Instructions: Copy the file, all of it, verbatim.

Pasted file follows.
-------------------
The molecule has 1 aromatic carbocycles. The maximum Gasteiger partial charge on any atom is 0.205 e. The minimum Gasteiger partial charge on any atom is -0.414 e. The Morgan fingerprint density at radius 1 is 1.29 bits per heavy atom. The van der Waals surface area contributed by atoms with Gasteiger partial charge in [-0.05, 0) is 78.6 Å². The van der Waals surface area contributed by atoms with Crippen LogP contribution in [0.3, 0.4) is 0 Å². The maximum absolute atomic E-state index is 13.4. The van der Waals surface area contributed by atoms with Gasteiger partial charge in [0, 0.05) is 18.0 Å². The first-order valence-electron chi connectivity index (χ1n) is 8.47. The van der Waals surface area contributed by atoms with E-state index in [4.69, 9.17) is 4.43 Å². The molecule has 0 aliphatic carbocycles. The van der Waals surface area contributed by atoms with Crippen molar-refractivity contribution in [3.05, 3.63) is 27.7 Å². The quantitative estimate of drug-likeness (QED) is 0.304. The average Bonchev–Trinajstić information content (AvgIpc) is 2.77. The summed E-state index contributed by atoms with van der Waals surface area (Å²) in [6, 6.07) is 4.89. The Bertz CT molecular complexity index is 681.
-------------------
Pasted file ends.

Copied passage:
The molecule has 1 aromatic carbocycles. The maximum Gasteiger partial charge on any atom is 0.205 e. The minimum Gasteiger partial charge on any atom is -0.414 e. The Morgan fingerprint density at radius 1 is 1.29 bits per heavy atom. The van der Waals surface area contributed by atoms with Gasteiger partial charge in [-0.05, 0) is 78.6 Å². The van der Waals surface area contributed by atoms with Crippen LogP contribution in [0.3, 0.4) is 0 Å². The maximum absolute atomic E-state index is 13.4. The van der Waals surface area contributed by atoms with Gasteiger partial charge in [0, 0.05) is 18.0 Å². The first-order valence-electron chi connectivity index (χ1n) is 8.47. The van der Waals surface area contributed by atoms with E-state index in [4.69, 9.17) is 4.43 Å². The molecule has 0 aliphatic carbocycles. The van der Waals surface area contributed by atoms with Crippen molar-refractivity contribution in [3.05, 3.63) is 27.7 Å². The quantitative estimate of drug-likeness (QED) is 0.304. The average Bonchev–Trinajstić information content (AvgIpc) is 2.77. The summed E-state index contributed by atoms with van der Waals surface area (Å²) in [6, 6.07) is 4.89. The Bertz CT molecular complexity index is 681.